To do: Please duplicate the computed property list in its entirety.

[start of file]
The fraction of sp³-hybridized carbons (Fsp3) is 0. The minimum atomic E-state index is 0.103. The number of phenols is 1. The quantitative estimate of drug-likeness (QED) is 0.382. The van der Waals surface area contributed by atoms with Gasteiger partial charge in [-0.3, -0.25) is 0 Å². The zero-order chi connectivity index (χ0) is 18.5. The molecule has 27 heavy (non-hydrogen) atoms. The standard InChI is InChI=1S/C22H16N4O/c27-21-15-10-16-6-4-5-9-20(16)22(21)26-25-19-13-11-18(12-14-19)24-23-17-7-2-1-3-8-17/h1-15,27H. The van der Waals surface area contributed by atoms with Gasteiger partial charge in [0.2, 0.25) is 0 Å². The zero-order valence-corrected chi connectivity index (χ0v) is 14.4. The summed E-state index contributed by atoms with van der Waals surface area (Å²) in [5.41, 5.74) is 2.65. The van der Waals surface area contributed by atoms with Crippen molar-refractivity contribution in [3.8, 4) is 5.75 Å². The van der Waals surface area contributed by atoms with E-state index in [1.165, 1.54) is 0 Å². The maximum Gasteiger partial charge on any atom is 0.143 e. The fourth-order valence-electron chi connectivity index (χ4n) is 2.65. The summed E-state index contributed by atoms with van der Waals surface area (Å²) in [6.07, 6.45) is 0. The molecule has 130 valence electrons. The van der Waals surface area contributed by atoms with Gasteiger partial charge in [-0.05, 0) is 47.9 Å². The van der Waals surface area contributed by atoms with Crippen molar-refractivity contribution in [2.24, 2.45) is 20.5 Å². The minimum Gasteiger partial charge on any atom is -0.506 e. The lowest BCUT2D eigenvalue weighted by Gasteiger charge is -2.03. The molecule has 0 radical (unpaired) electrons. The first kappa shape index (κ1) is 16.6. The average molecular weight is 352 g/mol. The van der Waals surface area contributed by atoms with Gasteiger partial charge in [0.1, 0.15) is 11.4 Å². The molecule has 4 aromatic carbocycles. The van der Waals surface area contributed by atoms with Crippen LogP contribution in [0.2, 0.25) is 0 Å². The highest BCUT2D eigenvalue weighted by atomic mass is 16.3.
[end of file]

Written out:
The fraction of sp³-hybridized carbons (Fsp3) is 0. The minimum atomic E-state index is 0.103. The number of phenols is 1. The quantitative estimate of drug-likeness (QED) is 0.382. The van der Waals surface area contributed by atoms with Gasteiger partial charge in [-0.3, -0.25) is 0 Å². The zero-order chi connectivity index (χ0) is 18.5. The molecule has 27 heavy (non-hydrogen) atoms. The standard InChI is InChI=1S/C22H16N4O/c27-21-15-10-16-6-4-5-9-20(16)22(21)26-25-19-13-11-18(12-14-19)24-23-17-7-2-1-3-8-17/h1-15,27H. The van der Waals surface area contributed by atoms with Gasteiger partial charge in [0.2, 0.25) is 0 Å². The zero-order valence-corrected chi connectivity index (χ0v) is 14.4. The summed E-state index contributed by atoms with van der Waals surface area (Å²) in [5.41, 5.74) is 2.65. The van der Waals surface area contributed by atoms with Crippen molar-refractivity contribution in [3.8, 4) is 5.75 Å². The van der Waals surface area contributed by atoms with E-state index in [1.165, 1.54) is 0 Å². The maximum Gasteiger partial charge on any atom is 0.143 e. The fourth-order valence-electron chi connectivity index (χ4n) is 2.65. The summed E-state index contributed by atoms with van der Waals surface area (Å²) in [6.07, 6.45) is 0. The molecule has 130 valence electrons. The van der Waals surface area contributed by atoms with Gasteiger partial charge in [-0.05, 0) is 47.9 Å². The van der Waals surface area contributed by atoms with Crippen molar-refractivity contribution in [2.24, 2.45) is 20.5 Å². The minimum Gasteiger partial charge on any atom is -0.506 e. The lowest BCUT2D eigenvalue weighted by Gasteiger charge is -2.03. The molecule has 0 radical (unpaired) electrons. The first kappa shape index (κ1) is 16.6. The average molecular weight is 352 g/mol. The van der Waals surface area contributed by atoms with Gasteiger partial charge in [0.1, 0.15) is 11.4 Å². The molecule has 4 aromatic carbocycles. The van der Waals surface area contributed by atoms with Crippen LogP contribution in [0.2, 0.25) is 0 Å². The highest BCUT2D eigenvalue weighted by atomic mass is 16.3.